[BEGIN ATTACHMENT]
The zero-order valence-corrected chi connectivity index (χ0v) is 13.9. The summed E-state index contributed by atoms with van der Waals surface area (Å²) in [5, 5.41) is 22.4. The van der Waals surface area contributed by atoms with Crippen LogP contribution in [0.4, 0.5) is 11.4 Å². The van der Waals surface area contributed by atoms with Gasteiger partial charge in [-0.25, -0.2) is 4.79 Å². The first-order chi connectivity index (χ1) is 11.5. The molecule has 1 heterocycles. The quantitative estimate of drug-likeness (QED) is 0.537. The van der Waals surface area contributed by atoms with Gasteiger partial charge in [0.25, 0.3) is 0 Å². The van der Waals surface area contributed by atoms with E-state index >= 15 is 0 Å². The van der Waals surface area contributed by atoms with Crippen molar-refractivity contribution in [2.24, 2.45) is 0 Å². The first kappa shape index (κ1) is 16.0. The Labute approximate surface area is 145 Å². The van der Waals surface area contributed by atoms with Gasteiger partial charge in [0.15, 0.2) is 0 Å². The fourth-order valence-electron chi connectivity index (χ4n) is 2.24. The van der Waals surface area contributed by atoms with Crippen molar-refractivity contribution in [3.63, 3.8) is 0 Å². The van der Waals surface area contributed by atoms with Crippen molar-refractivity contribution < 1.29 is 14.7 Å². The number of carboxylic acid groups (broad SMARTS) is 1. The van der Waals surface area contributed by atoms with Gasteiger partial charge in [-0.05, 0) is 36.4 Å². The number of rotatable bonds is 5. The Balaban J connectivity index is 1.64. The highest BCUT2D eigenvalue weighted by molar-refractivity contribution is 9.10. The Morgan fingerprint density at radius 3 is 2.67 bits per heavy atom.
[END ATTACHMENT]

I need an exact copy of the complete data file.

The zero-order valence-corrected chi connectivity index (χ0v) is 13.9. The summed E-state index contributed by atoms with van der Waals surface area (Å²) in [5, 5.41) is 22.4. The van der Waals surface area contributed by atoms with Crippen LogP contribution in [0.4, 0.5) is 11.4 Å². The van der Waals surface area contributed by atoms with Gasteiger partial charge in [-0.25, -0.2) is 4.79 Å². The first-order chi connectivity index (χ1) is 11.5. The molecule has 1 heterocycles. The quantitative estimate of drug-likeness (QED) is 0.537. The van der Waals surface area contributed by atoms with Gasteiger partial charge in [0.25, 0.3) is 0 Å². The van der Waals surface area contributed by atoms with E-state index >= 15 is 0 Å². The van der Waals surface area contributed by atoms with Crippen molar-refractivity contribution in [2.24, 2.45) is 0 Å². The first kappa shape index (κ1) is 16.0. The Labute approximate surface area is 145 Å². The van der Waals surface area contributed by atoms with Gasteiger partial charge in [0.15, 0.2) is 0 Å². The fourth-order valence-electron chi connectivity index (χ4n) is 2.24. The van der Waals surface area contributed by atoms with Crippen molar-refractivity contribution in [3.63, 3.8) is 0 Å². The van der Waals surface area contributed by atoms with Crippen molar-refractivity contribution < 1.29 is 14.7 Å². The number of carboxylic acid groups (broad SMARTS) is 1. The van der Waals surface area contributed by atoms with Gasteiger partial charge in [-0.05, 0) is 36.4 Å². The number of rotatable bonds is 5. The Balaban J connectivity index is 1.64. The highest BCUT2D eigenvalue weighted by molar-refractivity contribution is 9.10. The Morgan fingerprint density at radius 3 is 2.67 bits per heavy atom.